The first time I heard “How Do I Get There” was with my step dad in the car, shortly before we went on the vacation to Maine. By then, Deana Carter was already one of my newest favorite artists at the time, and this song only made me love her even more. Once again, I fell in love with her charming vocals, and I especially loved how she sang “You know I love you” in the choruses. I just loved how cheerful, yet confident she sounded when singing that line. My step dad seemed to be enjoying the song, as well.

    As I hinted earlier in my first paragraph, this song brings back great memories from both the Maine vacation in August AND when I started going to middle school that Fall. “How Do I Get There” is another song that I remember hearing on more than one occasion after we’d left whatever hotel we were staying in and were on the road again during the trip. It was also another great song to hear while up in Maine with the cooler and cloudier weather. :) I know I surely sound like a broken record by now, but again, as soon as I hear this song, it’s like I’m back up that beautiful state hearing it in the new rental car with my parents. It’s also a song that comes to mind immediately when I think of the time I was starting a brand new school year in a whole different school for 6th grade, which turned out to be one of my most favorite school years. I even remember having it stuck in my head more than once during my English/Language Arts class in the 3rd period. Even today, it still makes me think of a girl named Megan who sat next to me in that class during that time in the early Fall. :) A few years later, when I started getting nostalgic for my 6th grade year and the songs I heard during that time, “How Do I Get There” was one of the ones I kept thinking of, and the fiddle parts kept getting stuck in my head, especially.

    And of course, this song also went on to be included in the late 90’s/early 00’s country playlists I’d listen to whenever we went to Lancaster, Pennsylvania or Fair Oaks Mall in Fairfax, VA which are two other places I associate with that time period.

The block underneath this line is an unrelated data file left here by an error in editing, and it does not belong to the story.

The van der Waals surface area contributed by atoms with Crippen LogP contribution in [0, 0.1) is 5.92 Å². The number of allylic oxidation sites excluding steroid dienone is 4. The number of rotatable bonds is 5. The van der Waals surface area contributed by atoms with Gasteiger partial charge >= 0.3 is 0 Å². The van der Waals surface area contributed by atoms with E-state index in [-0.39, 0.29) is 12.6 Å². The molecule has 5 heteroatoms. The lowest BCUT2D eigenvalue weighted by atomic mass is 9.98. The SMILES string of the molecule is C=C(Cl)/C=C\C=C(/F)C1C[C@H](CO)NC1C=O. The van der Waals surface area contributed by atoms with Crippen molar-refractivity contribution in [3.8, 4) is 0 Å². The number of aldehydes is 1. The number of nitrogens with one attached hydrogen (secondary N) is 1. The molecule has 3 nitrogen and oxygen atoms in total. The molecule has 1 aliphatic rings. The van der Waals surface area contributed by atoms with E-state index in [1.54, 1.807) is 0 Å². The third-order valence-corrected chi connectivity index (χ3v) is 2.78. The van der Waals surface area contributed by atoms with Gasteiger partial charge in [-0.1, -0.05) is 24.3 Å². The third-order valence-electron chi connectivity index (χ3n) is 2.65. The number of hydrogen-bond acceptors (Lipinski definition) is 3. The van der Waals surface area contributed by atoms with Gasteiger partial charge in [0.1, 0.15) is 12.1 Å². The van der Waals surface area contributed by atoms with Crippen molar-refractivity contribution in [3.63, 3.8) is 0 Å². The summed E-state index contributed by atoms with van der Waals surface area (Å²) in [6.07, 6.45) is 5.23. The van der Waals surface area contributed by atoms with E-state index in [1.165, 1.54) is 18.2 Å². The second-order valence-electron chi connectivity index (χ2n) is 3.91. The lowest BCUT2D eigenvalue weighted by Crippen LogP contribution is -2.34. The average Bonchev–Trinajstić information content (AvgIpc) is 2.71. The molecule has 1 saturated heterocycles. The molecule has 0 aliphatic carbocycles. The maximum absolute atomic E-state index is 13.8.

I also wanted to add that Deana’s music from 1997 still makes me think of one of my favorite books I was reading at the time, which was Spell of The Screaming Jokers from R.L. Stine’s Ghosts Of Fear Street series. The character of Mrs. Davidson in the book always reminded me of Deana Carter in the way she was described, with long blonde hair and a cheerful smile and personality. Likewise, fellow new artist Kevin Sharp’s “Nobody Knows” always reminds me of another Ghosts Of Fear Street book, Never Get Sick At Granny’s, which I remember going through my head the first time I read it, lol.

    When reading a recent interview with Deana, the part that made me laugh was when she jokingly claimed that she’s the first one to put rap in country and started the whole rap/hip hop influenced country you mostly hear on the radio today because “How Do I Get There” was evidently the first country song to ever feature drum loops, which are heard both in the beginning and end of the track. I’ll admit I was surprised to hear the drum machines on “How Do I Get There” when I first heard it on the album, since I don’t ever recall hearing them on the radio/single version. Up to that point, I always thought the first one to feature them was Keith Urban’s “It’s A Love Thing.” But anyway, that part of the interview made me think of one time more recently when “How Do I Get There” was playing in one of our long time favorite barbeque places, and our waiter, which we’d known for a while now, was occasionally doing this fancy little hip hop style dance to the song, lol.

    I also really enjoy “Did I Shave My Legs This” which I heard quite a few times on the radio later into my 6th grade year. I also love the more fun live version with the sped up ending, which she performed on the 1997, CMA’s.

    And I absolutely adore “Absence Of The Heart,” which sounded so good on the radio during the Fall of 1998 when I was starting 7th grade. :) It’s simply gorgeous with it’s beautiful melancholy melody, the smooth and classy production, and Deana’s sad, yet very soothing vocals. Dan Dugmore’s steel playing is also so pretty on this track. It’s still easily one of my all time favorites from her today, and I so wish it was a bigger hit!